IBM Unveils Mainframes, Software for Data Sharing

In a product introduction blitz Wednesday, International Business Machines Corp. launched seven new mainframe computers and software that will help large banks share data across different vendors' computer systems.

The announcements underscore IBM's focus on making it easier to use its computers alongside information systems made by other manufacturers.

Although many banks continue to use IBM mainframes to support core banking applications such as demand deposit, credit card, and other accounting systems, many have turned to non-IBM computers to run specific department-level businesses.

Bankers need access to information on all these systems to create customer information files, provide customer service representatives with more detailed product information, and create new services for automated teller machine networks.

"Customers need to get at data no matter which system it resides on," said William O. Grabe, IBM vice president and general manager, at a briefing in New York on Wednesday.

First New Line in 10 Years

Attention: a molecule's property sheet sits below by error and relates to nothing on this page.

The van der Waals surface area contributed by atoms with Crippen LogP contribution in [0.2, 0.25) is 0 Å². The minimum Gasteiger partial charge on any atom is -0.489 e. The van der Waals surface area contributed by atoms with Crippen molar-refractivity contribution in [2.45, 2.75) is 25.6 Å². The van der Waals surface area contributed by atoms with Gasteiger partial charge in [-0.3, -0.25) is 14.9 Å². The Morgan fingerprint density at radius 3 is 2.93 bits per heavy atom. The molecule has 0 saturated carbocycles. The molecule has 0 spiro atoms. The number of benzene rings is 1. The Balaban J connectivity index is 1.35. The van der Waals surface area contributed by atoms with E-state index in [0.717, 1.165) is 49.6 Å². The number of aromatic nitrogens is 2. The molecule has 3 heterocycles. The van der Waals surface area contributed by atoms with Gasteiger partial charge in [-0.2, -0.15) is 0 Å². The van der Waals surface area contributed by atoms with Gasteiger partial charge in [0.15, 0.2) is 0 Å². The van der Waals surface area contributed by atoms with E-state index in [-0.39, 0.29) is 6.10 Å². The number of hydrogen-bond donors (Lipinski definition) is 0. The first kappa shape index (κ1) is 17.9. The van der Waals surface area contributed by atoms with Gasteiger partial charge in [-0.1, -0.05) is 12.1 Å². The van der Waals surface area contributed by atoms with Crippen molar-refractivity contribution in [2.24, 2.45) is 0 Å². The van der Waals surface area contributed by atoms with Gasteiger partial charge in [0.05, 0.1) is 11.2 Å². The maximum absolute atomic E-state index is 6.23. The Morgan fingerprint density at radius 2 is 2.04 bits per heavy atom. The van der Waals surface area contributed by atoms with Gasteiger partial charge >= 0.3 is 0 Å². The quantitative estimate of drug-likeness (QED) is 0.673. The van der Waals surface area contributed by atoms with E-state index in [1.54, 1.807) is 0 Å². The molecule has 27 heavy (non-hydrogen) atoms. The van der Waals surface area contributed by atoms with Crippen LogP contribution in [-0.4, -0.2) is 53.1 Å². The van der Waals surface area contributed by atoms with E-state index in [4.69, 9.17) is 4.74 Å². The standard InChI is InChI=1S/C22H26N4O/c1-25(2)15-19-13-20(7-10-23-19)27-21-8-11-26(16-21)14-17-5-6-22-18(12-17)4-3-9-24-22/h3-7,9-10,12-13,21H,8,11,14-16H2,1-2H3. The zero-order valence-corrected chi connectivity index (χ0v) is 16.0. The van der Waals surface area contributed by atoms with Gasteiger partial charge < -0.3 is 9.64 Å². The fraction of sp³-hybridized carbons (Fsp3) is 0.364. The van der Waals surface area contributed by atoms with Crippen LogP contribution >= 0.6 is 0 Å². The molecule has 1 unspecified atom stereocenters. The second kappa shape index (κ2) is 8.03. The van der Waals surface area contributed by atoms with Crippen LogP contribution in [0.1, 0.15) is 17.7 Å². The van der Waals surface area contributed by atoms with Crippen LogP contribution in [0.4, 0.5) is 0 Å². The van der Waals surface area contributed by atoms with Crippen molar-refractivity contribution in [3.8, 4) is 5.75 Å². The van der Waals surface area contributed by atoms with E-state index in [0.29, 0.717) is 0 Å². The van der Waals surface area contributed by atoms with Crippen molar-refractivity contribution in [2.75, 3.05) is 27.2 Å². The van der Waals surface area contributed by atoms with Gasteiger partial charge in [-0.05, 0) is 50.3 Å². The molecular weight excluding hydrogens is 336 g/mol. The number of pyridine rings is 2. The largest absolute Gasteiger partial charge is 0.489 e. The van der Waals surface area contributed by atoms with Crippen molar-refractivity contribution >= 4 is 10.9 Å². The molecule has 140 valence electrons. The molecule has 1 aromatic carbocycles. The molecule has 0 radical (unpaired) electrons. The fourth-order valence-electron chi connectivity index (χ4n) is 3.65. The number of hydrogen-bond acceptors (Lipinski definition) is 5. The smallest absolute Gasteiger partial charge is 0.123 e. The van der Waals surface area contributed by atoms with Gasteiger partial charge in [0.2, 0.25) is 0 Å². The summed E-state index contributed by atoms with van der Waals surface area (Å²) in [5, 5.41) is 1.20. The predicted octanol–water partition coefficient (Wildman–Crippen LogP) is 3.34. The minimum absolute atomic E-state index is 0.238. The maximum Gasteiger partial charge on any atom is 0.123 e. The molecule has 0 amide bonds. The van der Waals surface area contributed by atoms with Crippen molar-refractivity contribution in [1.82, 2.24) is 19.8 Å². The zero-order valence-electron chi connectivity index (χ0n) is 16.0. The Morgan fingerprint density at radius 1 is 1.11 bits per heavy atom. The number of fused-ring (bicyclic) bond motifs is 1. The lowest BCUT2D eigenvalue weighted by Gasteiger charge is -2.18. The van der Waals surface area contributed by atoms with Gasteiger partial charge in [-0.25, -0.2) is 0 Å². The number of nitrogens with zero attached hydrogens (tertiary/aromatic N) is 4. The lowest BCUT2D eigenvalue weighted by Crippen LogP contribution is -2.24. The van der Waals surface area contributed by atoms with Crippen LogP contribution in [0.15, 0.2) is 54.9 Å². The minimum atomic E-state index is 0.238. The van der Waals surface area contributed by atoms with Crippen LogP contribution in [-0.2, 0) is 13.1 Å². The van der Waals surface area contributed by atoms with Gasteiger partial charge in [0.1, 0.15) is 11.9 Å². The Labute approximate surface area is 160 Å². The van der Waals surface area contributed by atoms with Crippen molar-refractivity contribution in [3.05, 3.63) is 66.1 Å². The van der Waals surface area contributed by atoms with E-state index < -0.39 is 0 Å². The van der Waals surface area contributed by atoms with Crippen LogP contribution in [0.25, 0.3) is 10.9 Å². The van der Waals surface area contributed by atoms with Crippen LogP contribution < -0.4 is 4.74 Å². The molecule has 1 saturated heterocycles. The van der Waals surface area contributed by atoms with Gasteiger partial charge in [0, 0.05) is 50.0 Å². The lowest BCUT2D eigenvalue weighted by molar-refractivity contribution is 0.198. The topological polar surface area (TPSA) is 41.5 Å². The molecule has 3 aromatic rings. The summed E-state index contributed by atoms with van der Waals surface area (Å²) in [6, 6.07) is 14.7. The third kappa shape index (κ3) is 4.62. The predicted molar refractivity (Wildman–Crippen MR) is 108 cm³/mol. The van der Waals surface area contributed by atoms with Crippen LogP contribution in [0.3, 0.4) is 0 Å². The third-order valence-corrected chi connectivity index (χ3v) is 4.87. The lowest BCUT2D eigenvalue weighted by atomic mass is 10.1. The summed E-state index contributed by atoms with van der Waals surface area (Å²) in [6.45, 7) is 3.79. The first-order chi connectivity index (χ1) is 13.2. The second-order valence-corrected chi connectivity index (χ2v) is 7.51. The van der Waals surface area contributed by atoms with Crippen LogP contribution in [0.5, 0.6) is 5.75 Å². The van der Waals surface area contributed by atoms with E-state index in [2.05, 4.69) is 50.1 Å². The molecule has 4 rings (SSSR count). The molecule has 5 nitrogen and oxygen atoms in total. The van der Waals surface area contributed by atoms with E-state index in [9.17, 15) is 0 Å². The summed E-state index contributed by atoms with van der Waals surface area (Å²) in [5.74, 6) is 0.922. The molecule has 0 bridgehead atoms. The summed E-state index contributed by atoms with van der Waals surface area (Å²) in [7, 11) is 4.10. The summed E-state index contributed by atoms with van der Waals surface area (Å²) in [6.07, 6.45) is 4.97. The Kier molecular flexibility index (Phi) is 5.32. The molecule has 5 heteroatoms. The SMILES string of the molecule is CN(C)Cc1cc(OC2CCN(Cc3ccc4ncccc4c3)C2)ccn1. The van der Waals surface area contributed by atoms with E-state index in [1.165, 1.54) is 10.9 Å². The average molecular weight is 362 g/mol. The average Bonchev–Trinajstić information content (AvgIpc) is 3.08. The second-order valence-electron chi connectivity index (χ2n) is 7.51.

IBM introduced four water-cooled and three air-colled mainframes, filling out the Enterprise System/9000 family of computers systems introduced last September. The ES/9000 is the first new line of mainframes from IBM in 10 years.

The water-cooled systems have one, two, three, and four central processors and range in price from $4.6 million to $11.6 million. They will be available next March.

The air-cooled systems have almost twice the computing power of previous IBM mainframes and are priced from $3 million to $5.7 million. They will also be available in March.

IBM has beefed up features in the new mainframes that guarantee that the computers will continue to run or will shift processing to another system if a processor stops working. Such features, known as "fault tolerance," are especially important for computers that run ATM networks and checking account systems.

New Vaccine for System

IBM also announced new security features and services designed to help banks guard against computer viruses. One program is called Anti-Virus Service, a consulting/education service for building a corporate-wide anti-virus awareness. A software product call Secured Workstation Manager provides enhanced security for personal computers.

IBM also introduced Information Warehouse, a set of IBM and non-IBM products for accessing and managing data on a variety of hardware. IBM has formed an alliance with several makers of data base management systems who have agreed to allow their programs to work with Information Warehouse.

The company also introduced enhancements to a previously announced product that allows customers to connect mainframes at high speeds over long distances. The product, called Escon, can now connect mainframes up to 37 miles apart, up from 5.5 miles.

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